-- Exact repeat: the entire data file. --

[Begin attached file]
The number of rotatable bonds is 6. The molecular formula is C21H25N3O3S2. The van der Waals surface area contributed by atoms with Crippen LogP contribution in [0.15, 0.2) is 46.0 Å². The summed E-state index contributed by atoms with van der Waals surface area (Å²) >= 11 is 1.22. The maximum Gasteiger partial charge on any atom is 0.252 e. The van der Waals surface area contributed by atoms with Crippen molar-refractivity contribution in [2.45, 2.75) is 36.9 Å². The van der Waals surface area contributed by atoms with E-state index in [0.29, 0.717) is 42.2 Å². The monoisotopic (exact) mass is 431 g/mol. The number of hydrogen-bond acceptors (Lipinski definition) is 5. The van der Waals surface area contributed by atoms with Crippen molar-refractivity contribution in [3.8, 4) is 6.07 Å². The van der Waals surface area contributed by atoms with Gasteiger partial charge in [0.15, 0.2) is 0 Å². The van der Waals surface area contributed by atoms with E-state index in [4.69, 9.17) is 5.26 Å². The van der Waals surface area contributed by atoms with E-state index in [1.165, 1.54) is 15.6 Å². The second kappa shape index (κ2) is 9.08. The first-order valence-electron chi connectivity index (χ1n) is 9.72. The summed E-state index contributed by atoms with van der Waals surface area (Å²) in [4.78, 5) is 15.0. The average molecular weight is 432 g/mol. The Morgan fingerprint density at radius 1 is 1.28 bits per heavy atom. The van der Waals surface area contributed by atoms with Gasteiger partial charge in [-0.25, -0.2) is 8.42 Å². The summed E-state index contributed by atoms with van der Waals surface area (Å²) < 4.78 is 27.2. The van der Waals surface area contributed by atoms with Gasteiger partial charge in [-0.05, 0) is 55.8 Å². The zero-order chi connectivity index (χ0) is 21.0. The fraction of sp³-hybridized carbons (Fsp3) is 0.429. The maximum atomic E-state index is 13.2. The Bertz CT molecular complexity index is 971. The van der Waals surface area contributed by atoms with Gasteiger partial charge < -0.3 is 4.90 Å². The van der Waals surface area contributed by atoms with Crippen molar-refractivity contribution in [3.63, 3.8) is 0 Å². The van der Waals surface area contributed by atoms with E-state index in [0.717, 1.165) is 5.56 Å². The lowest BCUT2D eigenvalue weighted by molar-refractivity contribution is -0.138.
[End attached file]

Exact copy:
The number of rotatable bonds is 6. The molecular formula is C21H25N3O3S2. The van der Waals surface area contributed by atoms with Crippen LogP contribution in [0.15, 0.2) is 46.0 Å². The summed E-state index contributed by atoms with van der Waals surface area (Å²) >= 11 is 1.22. The maximum Gasteiger partial charge on any atom is 0.252 e. The van der Waals surface area contributed by atoms with Crippen molar-refractivity contribution in [2.45, 2.75) is 36.9 Å². The van der Waals surface area contributed by atoms with E-state index in [0.29, 0.717) is 42.2 Å². The monoisotopic (exact) mass is 431 g/mol. The number of hydrogen-bond acceptors (Lipinski definition) is 5. The van der Waals surface area contributed by atoms with Crippen molar-refractivity contribution in [3.8, 4) is 6.07 Å². The van der Waals surface area contributed by atoms with Gasteiger partial charge in [0.15, 0.2) is 0 Å². The van der Waals surface area contributed by atoms with E-state index in [4.69, 9.17) is 5.26 Å². The van der Waals surface area contributed by atoms with E-state index in [1.165, 1.54) is 15.6 Å². The second kappa shape index (κ2) is 9.08. The first-order valence-electron chi connectivity index (χ1n) is 9.72. The summed E-state index contributed by atoms with van der Waals surface area (Å²) in [4.78, 5) is 15.0. The average molecular weight is 432 g/mol. The Morgan fingerprint density at radius 1 is 1.28 bits per heavy atom. The van der Waals surface area contributed by atoms with Gasteiger partial charge in [-0.25, -0.2) is 8.42 Å². The summed E-state index contributed by atoms with van der Waals surface area (Å²) < 4.78 is 27.2. The van der Waals surface area contributed by atoms with Gasteiger partial charge in [-0.05, 0) is 55.8 Å². The zero-order chi connectivity index (χ0) is 21.0. The fraction of sp³-hybridized carbons (Fsp3) is 0.429. The maximum atomic E-state index is 13.2. The Bertz CT molecular complexity index is 971. The van der Waals surface area contributed by atoms with Gasteiger partial charge < -0.3 is 4.90 Å². The van der Waals surface area contributed by atoms with Crippen molar-refractivity contribution in [3.63, 3.8) is 0 Å². The van der Waals surface area contributed by atoms with E-state index in [0.717, 1.165) is 5.56 Å². The lowest BCUT2D eigenvalue weighted by molar-refractivity contribution is -0.138.